The Sixth Buddhist Council

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The picture in my blog header shows the man-made cave used for the Sixth Buddhist Council.

Soon after regaining Independence, the Government of Myanmar began plans to hold a Sixth Buddhist Council (Chaṭṭha  Saṅgāyana) in Myanmar, with four other Theravāda Buddhist countries (Sri Lanka, Thailand, Cambodia, and Laos) participating. For this purpose the Government dispatched a mission to Thailand and Cambodia, composed of Nyaungyan Sayādaw, Mahāsi Sayādaw, and two laymen. The mission discussed the plan with leading Buddhist monks of those two countries.

In the historic Sixth Buddhist Council, which was inaugurated with every pomp and ceremony on 17th May 1954, Mahāsi Sayādaw played an eminent role, undertaking the exacting and onerous tasks of Final Editor (Osana) and Questioner (Pucchaka). A unique feature of this Council was the editing of the commentaries (Aṭṭhakathā) and Subcommentaries (Ṭīkā), as well as the canonical texts. In the editing of this commentarial literature, Mahāsi Sayādaw was responsible for making a critical analysis, sound interpretation, and skilful reconciliation of several crucial, but divergent passages.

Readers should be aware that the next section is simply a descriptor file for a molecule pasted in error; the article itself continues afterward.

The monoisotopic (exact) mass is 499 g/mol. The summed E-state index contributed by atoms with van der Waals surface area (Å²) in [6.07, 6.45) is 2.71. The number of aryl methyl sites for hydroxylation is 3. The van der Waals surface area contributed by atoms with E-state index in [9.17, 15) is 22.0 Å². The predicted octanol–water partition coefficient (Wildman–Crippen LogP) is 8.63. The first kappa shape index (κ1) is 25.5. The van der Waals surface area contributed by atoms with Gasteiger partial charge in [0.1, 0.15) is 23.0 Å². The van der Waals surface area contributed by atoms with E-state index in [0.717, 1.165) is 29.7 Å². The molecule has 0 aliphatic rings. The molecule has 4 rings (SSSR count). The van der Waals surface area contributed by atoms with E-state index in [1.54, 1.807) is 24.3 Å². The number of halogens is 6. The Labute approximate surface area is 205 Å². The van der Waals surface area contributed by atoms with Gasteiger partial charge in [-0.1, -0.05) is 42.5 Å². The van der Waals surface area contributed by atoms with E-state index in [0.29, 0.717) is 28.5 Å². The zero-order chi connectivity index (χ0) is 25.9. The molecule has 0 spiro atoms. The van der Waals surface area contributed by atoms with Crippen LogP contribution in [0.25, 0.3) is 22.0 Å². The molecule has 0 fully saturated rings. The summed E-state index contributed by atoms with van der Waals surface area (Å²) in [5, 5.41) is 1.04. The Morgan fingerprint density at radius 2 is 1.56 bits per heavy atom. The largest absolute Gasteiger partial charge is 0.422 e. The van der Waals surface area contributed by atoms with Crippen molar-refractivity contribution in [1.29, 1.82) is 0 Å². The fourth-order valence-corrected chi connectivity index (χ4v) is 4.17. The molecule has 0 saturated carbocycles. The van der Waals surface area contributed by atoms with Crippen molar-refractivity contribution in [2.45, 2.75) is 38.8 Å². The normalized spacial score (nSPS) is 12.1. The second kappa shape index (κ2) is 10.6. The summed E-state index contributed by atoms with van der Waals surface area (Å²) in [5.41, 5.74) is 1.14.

A significant result of the Sixth Buddhist Council was the revival of interest in Theravāda Buddhism among Mahāyāna Buddhists. In 1955, while the Council was in progress, twelve Japanese monks and a Japanese laywoman arrived in Myanmar to study Theravāda Buddhism. The monks were initiated into the Theravāda Buddhist Saṅgha as novices while the laywoman was made a Buddhist nun. Then, in July 1957, at the instance of the Buddhist Association of Moji, the Buddha Sāsana Council of Myanmar sent a Theravāda Buddhist mission to Japan. Mahāsi Sayādaw was one of the leading representatives of the Burmese Saṅgha in that mission.

Also in 1957, Mahāsi Sayādaw undertook the task of writing an introduction in Pāli to the Visuddhimagga Atthakathā, to refute certain misstatements about its famous author, Ven. Buddhaghosa. The Sayādaw completed this difficult task in 1960, his work bearing every mark of distinctive learning and depth of understanding. By then the Sayādaw had also completed two volumes (out of four) of his Burmese translation of this famous commentary and classic work on Buddhist meditation.

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